Seven and a half hours away, my old bedroom waits idly. Behind a chipping green door, slightly sticky and vaguely scratched-up waits a new one. I looked at the pictures online, of course, but they might not be accurate. The beds could be against the right wall or the left wall and the bathroom could be on the left or the right and who knows if the desks have been moved or if the chairs are there—I’ll answer my own questions soon enough. I hope.
I can’t get the key in the lock. I’ve never had a house key—the back door was always unlocked when I got home from school. Always. My RA must think I don’t know what a key is. She’s sort of right, I guess. This is going to happen every day, I’m sure of it. My roommate had better be good at keys because I’m going to be eternally locked out unless she’s there. Weird—I’ve worried about so much this week, like where my classes will be, and if I’ll like the food, and if anyone will like me or if I’m to remain friendless and live in the studio instead of this room I’ll never be able to enter—but keys somehow slipped my mind.
When the door decides to indulge me, I give it a push. Welcome home, my room says to me. It’s kind of just a whisper. Rooms don’t have a very loud voice when there’s nothing in them. It’ll talk to me later, I know. Once my things are out of their boxes and they tell the walls my stories. I can pick up where they left off later. When the rest of the world is quieter. When I’m more sure of what I want to say.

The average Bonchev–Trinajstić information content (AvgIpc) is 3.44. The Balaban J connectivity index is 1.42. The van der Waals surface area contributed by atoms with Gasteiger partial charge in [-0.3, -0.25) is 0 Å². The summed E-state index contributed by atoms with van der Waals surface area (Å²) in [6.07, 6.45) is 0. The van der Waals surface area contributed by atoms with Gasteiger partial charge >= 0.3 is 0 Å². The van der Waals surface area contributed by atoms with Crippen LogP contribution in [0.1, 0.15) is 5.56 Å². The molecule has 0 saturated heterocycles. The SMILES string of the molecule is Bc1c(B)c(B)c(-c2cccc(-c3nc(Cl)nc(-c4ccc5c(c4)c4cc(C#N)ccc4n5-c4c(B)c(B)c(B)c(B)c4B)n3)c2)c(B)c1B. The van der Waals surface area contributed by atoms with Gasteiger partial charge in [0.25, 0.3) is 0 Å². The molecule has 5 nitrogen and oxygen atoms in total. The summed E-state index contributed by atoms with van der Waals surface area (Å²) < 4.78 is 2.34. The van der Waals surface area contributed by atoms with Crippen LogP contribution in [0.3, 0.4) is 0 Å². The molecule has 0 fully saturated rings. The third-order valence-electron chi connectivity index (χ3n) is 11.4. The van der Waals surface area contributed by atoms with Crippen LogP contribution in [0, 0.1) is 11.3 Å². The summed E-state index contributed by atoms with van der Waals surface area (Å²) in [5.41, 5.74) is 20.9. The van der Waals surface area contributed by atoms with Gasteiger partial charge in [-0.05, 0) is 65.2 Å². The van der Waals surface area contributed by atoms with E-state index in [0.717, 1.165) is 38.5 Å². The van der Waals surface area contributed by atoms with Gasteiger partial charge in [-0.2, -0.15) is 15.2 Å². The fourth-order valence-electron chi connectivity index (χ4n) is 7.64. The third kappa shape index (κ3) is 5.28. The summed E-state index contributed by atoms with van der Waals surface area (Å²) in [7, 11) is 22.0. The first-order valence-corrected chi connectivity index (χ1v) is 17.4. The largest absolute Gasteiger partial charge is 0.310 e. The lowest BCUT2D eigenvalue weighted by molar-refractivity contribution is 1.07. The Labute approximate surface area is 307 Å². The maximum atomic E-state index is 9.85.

I thought my bed would be smaller, but I don’t know why. Insomnia will surely find me here regardless—out of everything I forgot back home, the nervousness somehow worked its way into my suitcase. I have my melatonin supplements, right? They’re next to my toothpaste? Oh my God, I might have forgotten them. There has to be a Target around here. I’ll be there by the end of the week, undoubtedly. I forgot toilet paper.
Between scratches and chips and stray Sharpie marks, constellations of pinholes dot each wall. I’ll add my own stars once I unpack my supplies. I brought a lot of posters—white walls are so vapid. I can’t stand them. By the end of the semester, there won’t be a swatch of white left on my side of the room. Only color.
Everything is much brighter than I’d expected—the windows dominate the room. I gravitate towards one of them. Beyond a smattering of leaves, the whole campus waves to me, and I’m pretty sure I witness some magic.
Pratt is an enigma. Such a place surely can’t exist, right? People can only be one-hundred-percent themselves in fairytales and daydreams. But, it would seem, that’s true here, too. Here is a fairytale or a daydream or something else entirely I’ve had yet to encounter. Can I actually drop every pretense I’ve ever assumed and find a way to adapt to this environment by not adapting at all?
If I could answer those questions already, it wouldn’t be any fun.
Photography by Samuel Herrera